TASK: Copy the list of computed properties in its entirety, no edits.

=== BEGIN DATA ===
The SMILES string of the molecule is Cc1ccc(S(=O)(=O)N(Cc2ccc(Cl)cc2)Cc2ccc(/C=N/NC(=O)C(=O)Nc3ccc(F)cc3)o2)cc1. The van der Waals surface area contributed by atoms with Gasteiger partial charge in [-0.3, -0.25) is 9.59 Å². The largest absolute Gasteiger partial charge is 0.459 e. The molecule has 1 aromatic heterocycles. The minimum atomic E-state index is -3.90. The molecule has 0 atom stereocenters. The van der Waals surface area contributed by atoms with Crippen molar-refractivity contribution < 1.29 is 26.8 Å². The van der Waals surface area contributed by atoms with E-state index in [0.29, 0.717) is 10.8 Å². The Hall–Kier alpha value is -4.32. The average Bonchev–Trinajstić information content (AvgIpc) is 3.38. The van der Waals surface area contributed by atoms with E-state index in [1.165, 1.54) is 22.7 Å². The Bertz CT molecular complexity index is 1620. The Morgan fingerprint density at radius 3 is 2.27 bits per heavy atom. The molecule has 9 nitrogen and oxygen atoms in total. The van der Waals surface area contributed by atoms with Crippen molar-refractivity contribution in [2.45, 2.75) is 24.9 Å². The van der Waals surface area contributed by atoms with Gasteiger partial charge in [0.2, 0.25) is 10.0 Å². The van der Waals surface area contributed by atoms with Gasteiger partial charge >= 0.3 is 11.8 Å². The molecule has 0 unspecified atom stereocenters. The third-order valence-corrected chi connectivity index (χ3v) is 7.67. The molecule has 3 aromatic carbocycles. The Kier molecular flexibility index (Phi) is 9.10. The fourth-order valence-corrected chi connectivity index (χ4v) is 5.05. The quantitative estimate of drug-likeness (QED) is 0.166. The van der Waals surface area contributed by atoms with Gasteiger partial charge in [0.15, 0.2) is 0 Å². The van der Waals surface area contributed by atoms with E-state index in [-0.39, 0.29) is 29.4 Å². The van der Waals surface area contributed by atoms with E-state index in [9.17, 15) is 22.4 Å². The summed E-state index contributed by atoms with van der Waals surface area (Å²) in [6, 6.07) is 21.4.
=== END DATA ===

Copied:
The SMILES string of the molecule is Cc1ccc(S(=O)(=O)N(Cc2ccc(Cl)cc2)Cc2ccc(/C=N/NC(=O)C(=O)Nc3ccc(F)cc3)o2)cc1. The van der Waals surface area contributed by atoms with Gasteiger partial charge in [-0.3, -0.25) is 9.59 Å². The largest absolute Gasteiger partial charge is 0.459 e. The molecule has 1 aromatic heterocycles. The minimum atomic E-state index is -3.90. The molecule has 0 atom stereocenters. The van der Waals surface area contributed by atoms with Crippen molar-refractivity contribution < 1.29 is 26.8 Å². The van der Waals surface area contributed by atoms with E-state index in [0.29, 0.717) is 10.8 Å². The Hall–Kier alpha value is -4.32. The average Bonchev–Trinajstić information content (AvgIpc) is 3.38. The van der Waals surface area contributed by atoms with E-state index in [1.165, 1.54) is 22.7 Å². The Bertz CT molecular complexity index is 1620. The Morgan fingerprint density at radius 3 is 2.27 bits per heavy atom. The molecule has 9 nitrogen and oxygen atoms in total. The van der Waals surface area contributed by atoms with Crippen molar-refractivity contribution in [2.45, 2.75) is 24.9 Å². The van der Waals surface area contributed by atoms with Gasteiger partial charge in [0.2, 0.25) is 10.0 Å². The van der Waals surface area contributed by atoms with Gasteiger partial charge >= 0.3 is 11.8 Å². The molecule has 0 unspecified atom stereocenters. The third-order valence-corrected chi connectivity index (χ3v) is 7.67. The molecule has 3 aromatic carbocycles. The Kier molecular flexibility index (Phi) is 9.10. The fourth-order valence-corrected chi connectivity index (χ4v) is 5.05. The quantitative estimate of drug-likeness (QED) is 0.166. The van der Waals surface area contributed by atoms with Gasteiger partial charge in [0.15, 0.2) is 0 Å². The van der Waals surface area contributed by atoms with E-state index in [-0.39, 0.29) is 29.4 Å². The van der Waals surface area contributed by atoms with E-state index in [9.17, 15) is 22.4 Å². The summed E-state index contributed by atoms with van der Waals surface area (Å²) in [6, 6.07) is 21.4.